KUALA LUMPUR, 27 July 2018:
Malaysia has become a key player in the new Internet standard IPv6, following a cooperation agreement inked last month between Malaysia University of Science and Technology (MUST) and IoT Expertise Centre of the International Telecommunication Union (ITU).
The aim of this collaboration is to assist all UN/ITU 192 member countries – by supporting a smooth and well managed transition from IPv4 (Internet protocol version 4) to IPv6 as well as the Internet of Things (IoT).
IPv6, which became a draft standard in December 1998 and confirmed on 14 July 2017, addresses the existing issue of too few Internet addresses available under the IPv4 standard – a problem anticipated since the 1980s and compounded by IoT, where each device needs its own IP address.
This lack of IP address is already acute today – with each home already having at least three or more mobile devices plus other Internet-linked appliances from TVs to even fridges and microwave ovens!
To address the limit of IPv4 (with four groups of three digits separated by fullstops, eg: 22.214.171.124), IPv6 has eight groups of four hexadecimal digits with the groups being separated by colons (eg: 2001:0db8:0000:0042:0000:8a2e:0370:7334).
While IPv6 will overcome many of the limitations faced with the Internet today, resulting from almost everyone having to share IPv4 addresses, it also poses a big issue for migration to the new Internet standard – as both are incompatible.
Hence telcos and Internet-capable devices have to be able to automatically and seamlessly switch between IPv4 and IPv6 connectivity – with IPv6 given priority. And that’s where many telcos have failed to upgrade their software systems, making it difficult for many who want to use IPv6 connectivity easily.
This was among the main issues raised during a special forum organised by Persatuan IPV6 Malaysia and Adasta Network Sdn Bhd this week – which had as a panellist Dr Latif Ladid, founder and president of The Global IPV6 Forum.
Latiff was shocked to hear how local telcos are still opting to have IPv6 addresses automatically recycled frequently – in the same way IPv4 is managed to overcome availability issues. Due to IPv6 addresses likely to be sufficient till 2050, each device can have individual IPv6 addresses for life.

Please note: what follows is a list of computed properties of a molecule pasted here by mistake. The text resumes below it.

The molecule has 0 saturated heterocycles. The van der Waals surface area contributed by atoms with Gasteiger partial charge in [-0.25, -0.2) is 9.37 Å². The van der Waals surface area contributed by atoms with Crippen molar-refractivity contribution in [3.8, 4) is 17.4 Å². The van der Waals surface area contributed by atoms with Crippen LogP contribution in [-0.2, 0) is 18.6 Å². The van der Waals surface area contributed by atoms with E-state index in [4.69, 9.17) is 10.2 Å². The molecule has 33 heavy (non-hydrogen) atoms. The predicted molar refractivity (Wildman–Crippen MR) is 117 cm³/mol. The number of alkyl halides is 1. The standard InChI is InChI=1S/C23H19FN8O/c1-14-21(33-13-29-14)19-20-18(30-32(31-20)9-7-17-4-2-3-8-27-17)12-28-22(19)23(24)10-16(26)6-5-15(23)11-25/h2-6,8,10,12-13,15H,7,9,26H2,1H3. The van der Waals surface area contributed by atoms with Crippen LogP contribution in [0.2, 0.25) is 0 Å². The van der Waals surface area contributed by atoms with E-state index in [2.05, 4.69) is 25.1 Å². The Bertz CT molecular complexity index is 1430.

“This shows telcos still haven’t changed their mindsets and are continuing old commercial habits.” He explained how telcos can charge high amounts for dedicated IPv4 addresses due to their limited availability.
Latiff also noted authorities have been a little hesitant in allowing each device to have fixed IPv6 addresses as this effectively allows unrestricted sharing of Internet content – bypassing any censorship rules.
While this isn’t a major issue in Malaysia, he said IPv6 addresses also means it is possible to identify Internet misuse right down to the individual user – avoiding wrongful arrests due to confusion arising from the sharing of IPv4 addresses today.
As it stands now, Malaysia is already third in Asia for IPv6 adoption – after India and Japan. said Professor Sureswaran Ramadas of Adasta Network, who’s also emeritus chair of The Global IPV6 Forum Education.
“With IPV6 embracement, Malaysia can be propelled into a top-5 nation globally or in the Asia Pacific region, hence competing internationally using ICT through increased productivity and sustainability.”